The editors of Wired magazine in 2006 used the term "new" to describe the atheistic movement initiated by Richard Dawkins, Daniel Dennett, Christopher Hitchens and Sam Harris. I think they were right. In a recent article for The Huffington Post, I made the claim that religious belief in the United States is at the edge of a significant evolutionary change. One reason I cited for this change is the pressure coming from "The New Atheism." One reader commented that there really is no "new" atheism. The contemporary atheism is the same old thing in modern packaging. I don't think it is.
The general consensus on the part of professional philosophers on all sides of the question is that the popular arguments being made by new atheists like Dawkins and Dennett are not all that new. Some argue that neither are they particularly strong versions of their classic cousins. At the very least, many find that the new atheist polemic is not being delivered in a way that is particularly winsome or compelling -- a problem that seems to have plauged atheists for as long as there has been athiesm.
Renown Notre Dame philosopher Alvin Plantinga in a review for Books and Culture of Dawkins' seminal book The God Delusion teased, "You might say that some of [Dawkins'] forays into philosophy are at best sophomoric, but that would be unfair to sophomores; the fact is (grade inflation aside), many of his arguments would receive a failing grade in a sophomore philosophy class." Agnostic and mathematician David Berlinski, always quotable and, in his tomes on religion, always edgy, writes of Sam Harris', Letter to a Christian Nation, "if his book is devoid of any intellectual substance whatsoever, it is, at least, brisk, engaging, and short." He adds, "To anyone having read Daniel Dennett's Breaking the Spell: Religion as a Natural Phenomenon, these will appear as very considerable virtues."
Even thinkers who might be considered "friendlies" sometimes find the new atheism hard to stomach. Shortly after Dawkins and Dennett published their books, skeptic Michael Ruse, professor of Biology at Florida State University, in public correspondence with Dennett wrote, "I think that you and Richard [Dawkins] are absolute disasters in the fight against intelligent design ... what we need is not knee-jerk atheism but serious grappling with the issues. Neither of you are willing to study Christianity seriously and to engage with the ideas."
Of course, there are many who support the work of these scientists and philosophers but I can find few who think the atheism being proffered is innovative or unique such that it merits the adjective. Still, while the arguments themselves may be well-worn, I do think the "new" in New Atheism is accurate primarily because of the way it leverages and amplifies the ideological milieu in which it is being advanced.
Perhaps for the first time in recorded human history do we have an idea that achieves or exceeds the explanatory power formerly afforded to religion. Many believe that Darwin's theory of natural selection has matured and with that maturity has given us a model for framing -- and answering -- just about any important question having to do with human existence. Most obviously, hard sciences like health science, brain science and reproductive science benefit from Darwin's theory. But more recently even disciplines in the humanities like human sexuality, psychology, social science, political science and, many argue, religious studies are being analytically dissolved in what Dennett calls Darwin's "universal acid."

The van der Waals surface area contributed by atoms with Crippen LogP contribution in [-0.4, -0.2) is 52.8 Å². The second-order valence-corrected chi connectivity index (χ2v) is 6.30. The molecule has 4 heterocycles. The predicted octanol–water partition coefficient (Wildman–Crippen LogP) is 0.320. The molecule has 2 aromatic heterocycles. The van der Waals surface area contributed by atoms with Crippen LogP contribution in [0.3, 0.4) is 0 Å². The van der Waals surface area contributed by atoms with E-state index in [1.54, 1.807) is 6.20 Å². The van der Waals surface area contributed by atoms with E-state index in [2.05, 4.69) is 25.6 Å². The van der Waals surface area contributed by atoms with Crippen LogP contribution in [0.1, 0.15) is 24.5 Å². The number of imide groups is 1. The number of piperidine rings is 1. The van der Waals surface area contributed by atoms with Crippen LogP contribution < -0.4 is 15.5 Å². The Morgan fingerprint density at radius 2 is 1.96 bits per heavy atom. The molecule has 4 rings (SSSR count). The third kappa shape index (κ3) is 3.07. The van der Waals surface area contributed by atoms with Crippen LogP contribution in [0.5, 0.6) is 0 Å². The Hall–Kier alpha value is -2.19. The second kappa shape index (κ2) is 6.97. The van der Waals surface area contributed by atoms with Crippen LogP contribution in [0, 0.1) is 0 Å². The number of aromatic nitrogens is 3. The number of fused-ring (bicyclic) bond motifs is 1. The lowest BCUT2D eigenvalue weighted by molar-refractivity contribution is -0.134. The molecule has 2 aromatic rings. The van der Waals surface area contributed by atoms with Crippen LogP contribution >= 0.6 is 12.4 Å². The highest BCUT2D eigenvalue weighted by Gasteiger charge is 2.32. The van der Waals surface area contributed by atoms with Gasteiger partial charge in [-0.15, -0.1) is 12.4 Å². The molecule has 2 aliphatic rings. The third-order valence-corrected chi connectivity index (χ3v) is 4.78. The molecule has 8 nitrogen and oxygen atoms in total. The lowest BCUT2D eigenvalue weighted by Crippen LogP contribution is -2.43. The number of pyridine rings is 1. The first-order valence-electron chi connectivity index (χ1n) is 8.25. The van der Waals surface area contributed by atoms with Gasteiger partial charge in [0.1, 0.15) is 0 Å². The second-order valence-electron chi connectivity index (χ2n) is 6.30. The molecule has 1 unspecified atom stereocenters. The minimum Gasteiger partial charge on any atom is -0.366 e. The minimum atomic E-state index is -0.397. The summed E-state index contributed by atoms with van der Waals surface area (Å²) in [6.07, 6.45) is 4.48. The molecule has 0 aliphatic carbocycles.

This has had two important effects. First, philosophers and theologians seem less and less inclined to view religious belief as the kind of thing that exists to explain the world. While religion in the West slowly has been shifting into more of a private ideology for decades, this shift has been accelerating recently in proportion to the explanatory power of science. Christian Philosopher Paul Moser admits in his latest book, "the fallout of Darwinism for philosophy and theology is far-reaching by any standard if it includes [Jerry] Fodor's 'true scientific vision' of reality." Moser's solution is to reject the basis for the supposed conflict and acknowledge that God is not the type of being that would leave physical traces of his activity: "we should not expect God to be an object of empirical science or expect the evidence for God's existence to fall within empirical science."
This has led to the second effect: the role religion is permitted to have in the public square focuses mainly on personal meaning. Political point scoring aside, serious talk that God is somehow involved in the daily workings of this world and that public life should be oriented toward pleasing Him and following His will has almost vanished. The New Atheism has succeeded in shifting broad attitudes towards public talk of this kind from one of mild amusement or irritation to one of outright fear and derision and has done so inside of just a decade.
So modern atheism, while not necessarily new in the ideas it presents, is new in that it comes out of a position of cultural authority that it formerly lacked. But believers are not yet willing to concede the battle. In fact, just the opposite seems to be true. Many are responding to the new atheism by claiming that science is unable to answer two of the most important questions humans face: What does life mean and how can we be good? In his recent book, The Language of God, former head of the Human Genome Project and professed Christian Francis Collins wrote, "The comparison of chimp and human sequences, interesting as it is, does not tell us what it means to be human. In my view, DNA sequence alone ... will never explain certain special human attributes, such as the knowledge of the Moral Law and the universal search for God." And these, believers claim, are the most important questions of all.
Portions of this post previously appeared on Philosophynews.com